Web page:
Translating Violence Prevention Programs from Research to Practice: SafERteens Implementation in an Urban Emergency Department

  • Patrick M. Carter
    Reprint Address: Patrick M. Carter, MD, Department of Emergency Medicine, University of Michigan, 2800 Plymouth Road, NCRC 10-G080, Ann Arbor, MI, 48109.
    University of Michigan Injury Prevention Center, Ann Arbor, Michigan

    Department of Emergency Medicine, University of Michigan Medical School, Ann Arbor, Michigan

    Youth Violence Prevention Center

    Department of Health Behavior/Health Education, University of Michigan School of Public Health, Ann Arbor, Michigan
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  • Rebecca M. Cunningham
    University of Michigan Injury Prevention Center, Ann Arbor, Michigan

    Department of Emergency Medicine, University of Michigan Medical School, Ann Arbor, Michigan

    Youth Violence Prevention Center

    Department of Health Behavior/Health Education, University of Michigan School of Public Health, Ann Arbor, Michigan

    Department of Emergency Medicine, Hurley Medical Center, Flint, Michigan
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  • Andria B. Eisman
    Youth Violence Prevention Center

    Department of Health Behavior/Health Education, University of Michigan School of Public Health, Ann Arbor, Michigan

    Division of Kinesiology, Health and Sport Studies, College of Education, Wayne State University, Detroit, Michigan
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  • Ken Resnicow
    Department of Health Behavior/Health Education, University of Michigan School of Public Health, Ann Arbor, Michigan
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  • Jessica S. Roche
    University of Michigan Injury Prevention Center, Ann Arbor, Michigan

    Department of Emergency Medicine, University of Michigan Medical School, Ann Arbor, Michigan
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  • Jennifer Tang Cole
    University of Michigan Injury Prevention Center, Ann Arbor, Michigan

    Department of Emergency Medicine, University of Michigan Medical School, Ann Arbor, Michigan
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  • Jason Goldstick
    University of Michigan Injury Prevention Center, Ann Arbor, Michigan

    Department of Emergency Medicine, University of Michigan Medical School, Ann Arbor, Michigan
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  • Amy M. Kilbourne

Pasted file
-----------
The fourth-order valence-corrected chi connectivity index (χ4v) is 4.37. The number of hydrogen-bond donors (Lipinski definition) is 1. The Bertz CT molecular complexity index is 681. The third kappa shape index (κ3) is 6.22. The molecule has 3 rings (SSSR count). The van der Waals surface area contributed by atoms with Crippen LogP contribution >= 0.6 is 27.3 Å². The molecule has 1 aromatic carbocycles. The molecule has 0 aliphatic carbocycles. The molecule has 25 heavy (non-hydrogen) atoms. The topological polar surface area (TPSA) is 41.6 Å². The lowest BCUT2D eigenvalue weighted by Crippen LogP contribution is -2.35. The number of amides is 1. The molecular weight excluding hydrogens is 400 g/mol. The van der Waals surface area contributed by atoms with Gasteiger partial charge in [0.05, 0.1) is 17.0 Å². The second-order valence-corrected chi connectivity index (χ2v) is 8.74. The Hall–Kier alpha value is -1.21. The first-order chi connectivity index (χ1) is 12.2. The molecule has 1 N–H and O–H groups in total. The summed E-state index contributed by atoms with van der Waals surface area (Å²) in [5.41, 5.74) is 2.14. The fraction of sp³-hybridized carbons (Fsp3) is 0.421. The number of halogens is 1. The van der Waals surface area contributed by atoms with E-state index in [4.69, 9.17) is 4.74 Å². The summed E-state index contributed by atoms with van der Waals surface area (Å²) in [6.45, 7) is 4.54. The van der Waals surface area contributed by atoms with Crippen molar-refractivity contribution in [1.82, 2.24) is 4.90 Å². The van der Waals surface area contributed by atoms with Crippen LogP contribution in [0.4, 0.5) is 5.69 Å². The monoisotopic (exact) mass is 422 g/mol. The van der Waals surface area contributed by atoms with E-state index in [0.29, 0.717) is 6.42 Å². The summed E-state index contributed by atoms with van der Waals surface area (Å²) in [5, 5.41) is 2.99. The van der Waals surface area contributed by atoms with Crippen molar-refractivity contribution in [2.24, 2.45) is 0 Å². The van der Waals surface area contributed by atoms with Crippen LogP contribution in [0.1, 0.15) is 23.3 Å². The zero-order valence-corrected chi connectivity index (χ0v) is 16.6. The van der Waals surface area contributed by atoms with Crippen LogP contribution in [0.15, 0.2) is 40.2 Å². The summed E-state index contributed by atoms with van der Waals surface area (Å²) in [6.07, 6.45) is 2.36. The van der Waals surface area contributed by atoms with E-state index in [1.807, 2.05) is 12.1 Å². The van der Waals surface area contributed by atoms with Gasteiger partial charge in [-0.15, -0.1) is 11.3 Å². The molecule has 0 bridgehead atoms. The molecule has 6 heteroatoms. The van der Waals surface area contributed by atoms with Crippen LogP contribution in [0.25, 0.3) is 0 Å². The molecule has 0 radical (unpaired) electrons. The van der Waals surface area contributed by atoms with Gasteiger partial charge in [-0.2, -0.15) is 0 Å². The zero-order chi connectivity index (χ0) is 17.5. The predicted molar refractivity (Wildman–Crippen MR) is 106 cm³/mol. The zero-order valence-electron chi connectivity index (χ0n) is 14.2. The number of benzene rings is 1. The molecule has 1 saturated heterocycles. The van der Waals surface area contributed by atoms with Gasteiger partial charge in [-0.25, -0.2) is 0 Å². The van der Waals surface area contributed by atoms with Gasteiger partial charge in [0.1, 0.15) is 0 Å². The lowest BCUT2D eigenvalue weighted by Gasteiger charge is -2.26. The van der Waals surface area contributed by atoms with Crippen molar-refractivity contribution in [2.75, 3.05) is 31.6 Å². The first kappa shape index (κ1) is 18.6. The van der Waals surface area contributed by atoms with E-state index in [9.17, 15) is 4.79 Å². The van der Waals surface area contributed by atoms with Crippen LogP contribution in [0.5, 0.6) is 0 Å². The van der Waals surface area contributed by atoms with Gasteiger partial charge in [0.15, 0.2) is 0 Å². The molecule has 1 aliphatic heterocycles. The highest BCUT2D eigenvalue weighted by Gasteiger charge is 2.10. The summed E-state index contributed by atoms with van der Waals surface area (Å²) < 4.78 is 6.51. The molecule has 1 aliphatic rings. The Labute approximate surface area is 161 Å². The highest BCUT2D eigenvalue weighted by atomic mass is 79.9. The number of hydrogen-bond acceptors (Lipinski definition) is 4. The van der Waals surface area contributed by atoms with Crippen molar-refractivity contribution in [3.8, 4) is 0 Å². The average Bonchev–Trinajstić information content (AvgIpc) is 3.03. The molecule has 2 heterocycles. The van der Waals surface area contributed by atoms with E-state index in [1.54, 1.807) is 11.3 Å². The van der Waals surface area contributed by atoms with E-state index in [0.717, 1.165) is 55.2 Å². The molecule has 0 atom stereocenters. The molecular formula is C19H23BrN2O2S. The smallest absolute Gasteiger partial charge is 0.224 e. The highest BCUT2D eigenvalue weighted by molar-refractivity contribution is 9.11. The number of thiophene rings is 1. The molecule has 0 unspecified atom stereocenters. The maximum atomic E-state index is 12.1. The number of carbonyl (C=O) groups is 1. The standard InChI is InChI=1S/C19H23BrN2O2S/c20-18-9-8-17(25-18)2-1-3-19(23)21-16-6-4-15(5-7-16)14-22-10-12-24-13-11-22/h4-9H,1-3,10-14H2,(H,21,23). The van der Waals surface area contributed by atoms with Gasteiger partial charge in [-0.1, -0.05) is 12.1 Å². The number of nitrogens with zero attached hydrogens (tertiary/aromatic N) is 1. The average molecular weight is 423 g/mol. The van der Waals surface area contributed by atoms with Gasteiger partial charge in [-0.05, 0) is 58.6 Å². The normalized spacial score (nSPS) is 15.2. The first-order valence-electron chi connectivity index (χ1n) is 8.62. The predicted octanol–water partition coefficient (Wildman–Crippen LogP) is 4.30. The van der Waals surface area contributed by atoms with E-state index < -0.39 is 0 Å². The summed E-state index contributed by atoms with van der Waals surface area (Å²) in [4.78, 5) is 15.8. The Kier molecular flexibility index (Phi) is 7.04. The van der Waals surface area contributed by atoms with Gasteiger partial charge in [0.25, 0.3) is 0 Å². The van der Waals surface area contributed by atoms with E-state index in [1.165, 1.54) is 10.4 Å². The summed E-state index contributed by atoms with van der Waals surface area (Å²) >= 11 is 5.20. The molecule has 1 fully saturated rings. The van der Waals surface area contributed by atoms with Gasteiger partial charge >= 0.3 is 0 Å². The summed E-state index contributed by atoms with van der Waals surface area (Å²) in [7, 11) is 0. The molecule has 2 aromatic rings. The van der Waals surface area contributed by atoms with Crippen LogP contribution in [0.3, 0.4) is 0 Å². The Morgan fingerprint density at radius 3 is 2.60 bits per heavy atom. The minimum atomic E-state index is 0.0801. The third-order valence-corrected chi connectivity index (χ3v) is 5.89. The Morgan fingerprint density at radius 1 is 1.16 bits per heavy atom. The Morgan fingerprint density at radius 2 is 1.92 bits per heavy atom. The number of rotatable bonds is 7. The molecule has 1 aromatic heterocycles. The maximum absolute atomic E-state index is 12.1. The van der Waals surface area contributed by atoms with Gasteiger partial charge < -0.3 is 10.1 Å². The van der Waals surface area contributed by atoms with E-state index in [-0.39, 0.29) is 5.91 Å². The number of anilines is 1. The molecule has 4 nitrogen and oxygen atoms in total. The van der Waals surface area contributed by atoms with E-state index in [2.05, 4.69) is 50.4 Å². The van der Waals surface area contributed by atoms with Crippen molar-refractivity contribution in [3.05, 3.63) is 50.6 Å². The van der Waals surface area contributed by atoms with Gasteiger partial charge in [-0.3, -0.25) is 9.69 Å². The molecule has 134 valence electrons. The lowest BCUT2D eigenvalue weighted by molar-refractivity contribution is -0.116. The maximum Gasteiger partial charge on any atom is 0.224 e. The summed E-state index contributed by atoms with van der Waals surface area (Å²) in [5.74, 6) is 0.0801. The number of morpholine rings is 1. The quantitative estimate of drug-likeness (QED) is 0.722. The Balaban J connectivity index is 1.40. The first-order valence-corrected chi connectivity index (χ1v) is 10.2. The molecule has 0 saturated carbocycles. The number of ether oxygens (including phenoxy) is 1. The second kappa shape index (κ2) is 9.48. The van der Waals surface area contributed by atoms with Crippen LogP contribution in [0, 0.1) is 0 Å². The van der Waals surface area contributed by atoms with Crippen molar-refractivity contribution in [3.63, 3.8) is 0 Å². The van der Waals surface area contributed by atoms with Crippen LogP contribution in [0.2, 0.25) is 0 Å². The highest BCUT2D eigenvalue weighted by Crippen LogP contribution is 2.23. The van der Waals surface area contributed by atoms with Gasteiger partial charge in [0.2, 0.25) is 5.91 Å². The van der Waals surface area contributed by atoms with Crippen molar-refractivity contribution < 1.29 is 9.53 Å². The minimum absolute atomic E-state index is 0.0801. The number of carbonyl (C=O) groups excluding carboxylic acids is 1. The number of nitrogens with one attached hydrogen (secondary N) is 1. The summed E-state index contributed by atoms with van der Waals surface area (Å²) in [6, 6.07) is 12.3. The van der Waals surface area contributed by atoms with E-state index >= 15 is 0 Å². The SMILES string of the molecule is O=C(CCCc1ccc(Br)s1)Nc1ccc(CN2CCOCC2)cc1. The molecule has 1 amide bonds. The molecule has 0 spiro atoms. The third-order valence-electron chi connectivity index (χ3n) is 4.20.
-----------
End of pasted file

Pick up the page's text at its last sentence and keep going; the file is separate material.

Health Services Research and Development Service, Veterans Health Administration, U.S. Department of Veterans Affairs, Washington, DC

    Department of Learning Health Sciences
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  • Maureen A. Walton
    University of Michigan Injury Prevention Center, Ann Arbor, Michigan

    Addiction Center, Department of Psychiatry, University of Michigan Medical School, Ann Arbor, Michigan
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      Youth violence is a leading cause of adolescent mortality, underscoring the need to integrate evidence-based violence prevention programs into routine emergency department (ED) care.


      To examine the translation of the SafERteens program into clinical care.


      Hospital staff provided input on implementation facilitators/barriers to inform toolkit development. Implementation was piloted in a four-arm effectiveness-implementation trial, with youth (ages 14–18 years) screening positive for past 3-month aggression randomized to either SafERteens (delivered remotely or in-person) or enhanced usual care (EUC; remote or in-person), with follow-up at post-test and 3 months. During maintenance, ED staff continued in-person SafERteens delivery and external facilitation was provided. Outcomes were measured using the RE-AIM implementation framework.


      SafERteens completion rates were 77.6% (52/67) for remote and 49.1% (27/55) for in-person delivery. In addition to high acceptability ratings (e.g., helpfulness), post-test data demonstrated increased self-efficacy to avoid fighting among patients receiving remote (incidence rate ratio [IRR] 1.22, 95% confidence interval [CI] 1.09–1.36) and in-person (IRR 1.23, 95% CI 1.12–1.36) SafERteens, as well as decreased pro-violence attitudes among patients receiving remote (IRR 0.83, 95% CI 0.75–0.91) and in-person (IRR 0.87, 95% CI 0.77–0.99) SafERteens when compared with their respective EUC groups. At 3 months, youth receiving remote SafERteens reported less non-partner aggression (IRR 0.52, 95% CI 0.31–0.87, Cohen's d −0.39) and violence consequences (IRR 0.47, 95% CI 0.22–1.00, Cohen's d −0.49) compared with remote EUC; no differences were noted for in-person SafERteens delivery. Barriers to implementation maintenance included limited staff availability and a lack of reimbursement codes.


      Implementing behavioral interventions such as SafERteens into routine ED care is feasible using remote delivery. Policymakers should consider reimbursement for violence prevention services to sustain long-term implementation.


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